DURHAM, N.C. — A permanent reminder of a North Carolina cyclist is left along Guess Road in Durham. 


What You Need To Know

  • The City of Durham is adding eight miles of bike lanes this fall 
  • Approximately 1,000 cyclists are involved in car crashes every year in North Carolina
  • David Bradway has been involved in outreach efforts to make streets safer for commuter bicycles


Matt Simpson was riding his bike with his family when he was hit by a driver who ran a red light on July 10.

It's a white bicycle with flowers and messages written on the handlebars and seat, in memory of Matt Simpson. It's what members of the cycling community call a "ghost bike" or a roadside memorial for a person who was killed or severely injured by a motor vehicle while out riding. 

Simpson, 40, was coming off the Ellerbee Creek Trail and crossing Guess Road when he was struck by a driver running a red light. Simpson was riding with his wife and two children on that day in July. 

For David Bradway, a Durham resident, cyclist, husband, father and biomedical engineer, the death of Simpson hit close to home. 

"I'm the same age as him, our family makeup is the same. My wife and daughter and I, we ride the same streets. The crossing where he was killed was one I was considering for taking my daughter to middle school in a few years, thinking she might be taking that route without me someday. If a 40-year-old guy who was biking, probably his whole life can be killed, it can happen to anybody," Bradway said. 

The tragic death of Simpson is just one reason why Bradway and other transportation advocates in Durham are pushing for safer roadways. 

"I think ideally there would be more protected bike lanes and more space either vertically protected with bollards or flex post or off street completely. Just having the line on the ground, just having paint isn't protecting people from automobiles," Bradway said.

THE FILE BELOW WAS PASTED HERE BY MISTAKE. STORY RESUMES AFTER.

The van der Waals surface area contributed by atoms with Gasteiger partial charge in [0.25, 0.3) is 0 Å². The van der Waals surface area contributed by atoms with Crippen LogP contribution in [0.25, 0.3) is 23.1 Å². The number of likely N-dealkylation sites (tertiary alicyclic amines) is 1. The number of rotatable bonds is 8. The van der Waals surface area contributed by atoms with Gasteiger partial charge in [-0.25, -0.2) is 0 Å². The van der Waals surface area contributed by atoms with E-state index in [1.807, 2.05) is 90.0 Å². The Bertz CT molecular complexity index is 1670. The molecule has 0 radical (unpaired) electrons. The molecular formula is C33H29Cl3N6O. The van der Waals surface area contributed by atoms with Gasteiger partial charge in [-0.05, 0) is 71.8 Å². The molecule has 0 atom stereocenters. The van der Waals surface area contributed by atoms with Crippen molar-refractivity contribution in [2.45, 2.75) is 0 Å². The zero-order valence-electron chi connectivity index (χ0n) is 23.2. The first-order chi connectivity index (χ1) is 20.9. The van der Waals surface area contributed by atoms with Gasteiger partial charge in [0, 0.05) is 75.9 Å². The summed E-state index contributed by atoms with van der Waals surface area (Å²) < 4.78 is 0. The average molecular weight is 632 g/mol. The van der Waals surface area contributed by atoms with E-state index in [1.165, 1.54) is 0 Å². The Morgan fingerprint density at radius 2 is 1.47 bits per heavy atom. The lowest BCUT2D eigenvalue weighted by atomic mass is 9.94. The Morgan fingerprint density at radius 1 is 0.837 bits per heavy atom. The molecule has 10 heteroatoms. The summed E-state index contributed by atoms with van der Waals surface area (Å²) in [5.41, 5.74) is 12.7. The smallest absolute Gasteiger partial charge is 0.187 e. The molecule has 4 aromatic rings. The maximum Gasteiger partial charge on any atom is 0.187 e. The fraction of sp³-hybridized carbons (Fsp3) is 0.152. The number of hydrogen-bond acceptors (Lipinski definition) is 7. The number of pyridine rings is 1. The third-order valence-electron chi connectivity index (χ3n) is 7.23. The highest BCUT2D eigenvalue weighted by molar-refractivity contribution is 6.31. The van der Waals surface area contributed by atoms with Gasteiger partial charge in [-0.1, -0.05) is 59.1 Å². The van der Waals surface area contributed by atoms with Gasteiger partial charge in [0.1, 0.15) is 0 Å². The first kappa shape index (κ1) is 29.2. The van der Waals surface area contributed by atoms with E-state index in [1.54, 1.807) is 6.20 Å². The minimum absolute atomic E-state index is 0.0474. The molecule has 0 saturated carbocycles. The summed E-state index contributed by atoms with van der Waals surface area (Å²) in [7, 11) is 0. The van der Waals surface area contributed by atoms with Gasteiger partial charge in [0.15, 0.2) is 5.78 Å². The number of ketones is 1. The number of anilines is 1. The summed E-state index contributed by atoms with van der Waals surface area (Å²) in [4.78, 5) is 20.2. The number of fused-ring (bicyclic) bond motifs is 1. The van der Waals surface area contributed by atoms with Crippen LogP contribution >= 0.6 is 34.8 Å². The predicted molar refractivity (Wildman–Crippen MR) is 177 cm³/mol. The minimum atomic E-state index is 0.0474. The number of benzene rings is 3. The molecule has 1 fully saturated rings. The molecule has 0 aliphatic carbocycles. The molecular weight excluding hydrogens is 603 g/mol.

Bradway uses his bicycle as a main form of transportation. 

David Bradway rides in a bike lane on Green Street.

"I like to bike to work because I can get out and get some exercise and have a good start to my day, active mode of transpiration," Bradway said. 

One of the main roads Bradway rides to get to work is Erwin Road. It's been the scene of more than 350 car accidents, 19 including pedestrians from 2017-2021. 

Erwin Road is a busy corridor that connects people to Duke Hospital, Duke University and the VA Hospital. It's also an access point for transit buses. This fall, Erwin Road is being repaved. 

Bradway says this is a prime opportunity for the city and state to make it more pedestrian and bicycle friendly. 

"The city hired a consultant to look at options for what can be done with the road, this segment we are on. East of Anderson is going to remove the center turn lane and add buffers for bike lanes, hopefully that will include vertical indicators and flexible paths," Bradway said. 

Bradway says if there is not a bike lane on a stretch of road he is riding on, he'll take a whole lane because it's more dangerous to hug the side of the road. 

West of Anderson, however, there aren’t currently any bike lanes. The city has proposed to add bike lanes in both directions by taking out one of the lanes, maybe the center turn lane. 

The city has only proposed taking that to Flowers Drive, not to Trent Drive, which is a more commonly used access point to campus," Bradway said. 

Bradway is a part of Bike Durham, a nonprofit organization that advocates for safer streets. 

A recent letter Bike Durham sent to the North Carolina Department of Transportation cited that NCDOT rejected the city's proposal to add bus lanes in one or both directions on Erwin Road due to projected intersection delays for vehicles in 2035. 

“We are gonna get some improvements, but we are disappointed by the lack of a bold plan from the city," Bradway said. 

The city has plans in place to improve certain areas. A 1.1-mile multi-use pathway for pedestrians and cyclists is in the works along Hillandale Road from I-85 to NC-147. 

A pedestrian and cyclist pathway on Cornwallis Road from Old Chapel Hill Road to South Roxboro Street is also slated for completion in 2025. 

This fall, Durham is installing eight miles of bike lanes on nine different streets. 

Bradway says while these improvement projects are a step in the right direction, there is still more to be done. 

"I'm hoping we can get to a point where there are more places for novice riders to try it out without fearing for their lives. I hope to keep up the pressure and advocate for change with the city and the state," Bradway said.